Example 2

A first protective resin layer was formed on the routed optical fibers in a similar manner as in Example 1 except that a silicone rubber coating material (product of Toshiba Silicone Co.; TSE 399) was added dropwise and cured at 25° C. for 24 hours, instead of using the silicone gel coating material in Example 1.

An edge-dam of 1.0 mm in width and 0.5 mm in height was then formed around the back of the polyimide film with a silicone-base sealing compound (product of KONISHI CO., LTD., “BATH BOND”). A silicone rubber coating material (product of Toshiba Silicone Co. Ltd.; “TSE 399”) was thereafter added dropwise to the inside of the edge-dam, and the silicone rubber was cured under conditions of 25° C. and 24 hours, whereby a second protective resin layer was formed.

A composition consisting of HS-3 (base ingredient)/XC9603 (adhesive assistant)/YC6831 (catalyst)/toluene (=10/2.5/0.3/10 parts by weight) (all of them: products of Toshiba Silicone Co. Ltd.), which was a coating material for forming a non-tacky surface layer, was then applied to each of the formed protective resin layers by spray coating so as to be a coating amount of 2.0 g/m2 to form a non-tacky surface layer on each of the first and the second protective resin layers, whereby an optical circuit board of 1.9 mm in thickness was fabricated. MU connectors were then attached on the outwardly-extended ends of the optical fibers to obtain an optical circuit board as a final product.

The fabricated optical circuit board was pliable and flexible, since the protective resin layers were composed of a silicone rubber and a non-tacky surface layer composed of silicone-based material was formed on the surface of the silicone rubber. Furthermore, in the fabricated optical circuit board, the adhesion of the protective resin layer composed of silicone rubber to the non-tacky surface layer composed of silicone-based material was excellent but the optical circuit board did not adhere or fix to a surface of other materials such as metal, high polymer (plastic), glass, etc. Therefore, even if it contacted with a surface of other materials, the non-tacky surface layers were not damaged. As a result, even if used as an optical circuit board between the boards placed in a very narrow space in a rack, the optical circuit board could be easily placed in a predetermined position without gaining injury. Furthermore, interconnection of it to the connectors that were attached to optical fibers extending out from other optical components could be easily carried out.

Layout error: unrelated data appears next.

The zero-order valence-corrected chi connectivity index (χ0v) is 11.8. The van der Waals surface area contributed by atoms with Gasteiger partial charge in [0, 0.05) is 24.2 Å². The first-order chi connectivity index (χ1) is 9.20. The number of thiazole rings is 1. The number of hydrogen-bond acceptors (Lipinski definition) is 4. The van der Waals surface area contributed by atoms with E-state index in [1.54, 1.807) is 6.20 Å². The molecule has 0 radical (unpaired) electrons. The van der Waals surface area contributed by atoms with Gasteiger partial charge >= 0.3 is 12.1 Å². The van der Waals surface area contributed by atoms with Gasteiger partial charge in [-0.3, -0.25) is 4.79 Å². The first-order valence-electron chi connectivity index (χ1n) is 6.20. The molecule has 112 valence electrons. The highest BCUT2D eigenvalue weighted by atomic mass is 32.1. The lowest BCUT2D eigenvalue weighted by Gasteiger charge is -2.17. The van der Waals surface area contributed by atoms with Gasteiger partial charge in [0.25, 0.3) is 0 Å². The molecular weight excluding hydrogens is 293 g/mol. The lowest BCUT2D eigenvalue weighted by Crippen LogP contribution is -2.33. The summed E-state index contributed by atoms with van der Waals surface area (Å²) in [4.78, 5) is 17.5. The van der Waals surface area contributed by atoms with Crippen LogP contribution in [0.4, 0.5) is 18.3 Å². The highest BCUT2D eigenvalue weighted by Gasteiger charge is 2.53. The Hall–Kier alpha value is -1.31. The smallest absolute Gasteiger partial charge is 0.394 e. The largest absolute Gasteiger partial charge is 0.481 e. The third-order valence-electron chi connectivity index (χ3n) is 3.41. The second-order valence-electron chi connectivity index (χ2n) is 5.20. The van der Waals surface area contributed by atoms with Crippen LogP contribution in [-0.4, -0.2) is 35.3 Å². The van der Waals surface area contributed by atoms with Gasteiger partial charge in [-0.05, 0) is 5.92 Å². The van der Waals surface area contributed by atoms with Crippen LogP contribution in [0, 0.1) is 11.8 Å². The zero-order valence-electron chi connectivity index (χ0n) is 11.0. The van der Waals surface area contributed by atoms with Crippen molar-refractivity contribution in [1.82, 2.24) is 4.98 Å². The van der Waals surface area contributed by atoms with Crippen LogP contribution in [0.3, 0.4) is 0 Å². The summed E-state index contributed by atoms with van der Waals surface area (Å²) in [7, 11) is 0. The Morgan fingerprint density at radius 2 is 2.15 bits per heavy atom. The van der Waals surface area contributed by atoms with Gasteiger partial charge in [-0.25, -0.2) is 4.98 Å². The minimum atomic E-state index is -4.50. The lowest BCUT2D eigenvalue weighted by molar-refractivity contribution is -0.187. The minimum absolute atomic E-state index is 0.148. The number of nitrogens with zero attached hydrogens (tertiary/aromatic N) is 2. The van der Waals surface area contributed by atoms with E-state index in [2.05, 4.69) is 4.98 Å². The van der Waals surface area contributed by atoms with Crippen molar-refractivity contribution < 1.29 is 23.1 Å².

A loss of all the interconnected optical fibers was measured. It was found to be 0.4 dB or less including losses due to the insertion to the optical connectors. With respect to the optical circuit board so fabricated, there were conducted a damp heat test (the board was left over for 5,000 hours at 75° C. and 90% RH) and a heat cyclic test (−40° C. to 75° C., 500 cycles). Variations and fluctuations in optical loss were both 0.5 dB or less. The optical circuit boards were therefore found to be satisfactorily usable as optical interconnection apparatus.

Example 3

Optical fibers were routed on an adhesive sheet and a first protective resin layer was the formed thereof in a similar manner as in Example 1, except that a 75 μm thick release film was used instead of the PET film, and a silicone rubber coating material (product of Toshiba Silicone Co.; TSE 3033) was added dropwise and cured at 150° C. for 30 minutes to form a protective resin layer, instead of using the silicone gel coating material in Example 1.

After the release film was removed, a second protective resin layer was formed on the back of the adhesive layer exposed. Namely, around the back of the adhesive layer, an edge-dam of 1.0 mm in width and 0.5 mm in height was formed with a silicone-base sealing compound (product of KONISHI CO., LTD., “BATH BOND”). A silicone rubber coating material (product of Toshiba Silicone Co. Ltd.; “TSE 3033”) was thereafter added dropwise to the inside of the edge-dam, and the silicone rubber was cured under conditions of 150° C. and 30 minutes, whereby a second protective resin layer was formed.

A non-tacky surface layer was then formed on each of the first and the second protective resin layers. Namely, a silicone-based coating material for giving non-tackiness (product of Dow Corning Toray Silicone Co., Ltd., SR2306) was applied so as to be a coating amount of 1.0 g/m2 after drying to form a non-tacky surface layer, whereby an optical circuit board of 1.8 mm in thickness was fabricated. MU connectors were then attached on the outwardly-extended ends of the optical fibers to obtain an optical circuit board as a final product.

The fabricated optical circuit board was pliable and flexible, since there was no substrate and the protective resin layers were composed of a silicone rubber and a non-tacky surface layer composed of silicone-based material was formed on the surface of the silicone rubber. Furthermore, in the fabricated optical circuit board, the adhesion of the protective resin layer composed of silicone rubber to the non-tacky surface layer composed of silicone-based material was excellent but the optical circuit board did not adhere or fix to a surface of other materials such as metal, high polymer (plastic), glass, etc. Therefore, even if it contacted with a surface of other materials, the non-tacky surface layers were not damaged. As a result, even if used as an optical circuit board between the boards placed in a very narrow space in a rack, the optical circuit board could be easily placed in a predetermined position without gaining injury. Furthermore, interconnection of it to the connectors that were attached to optical fibers extending out from other optical components could be easily carried out.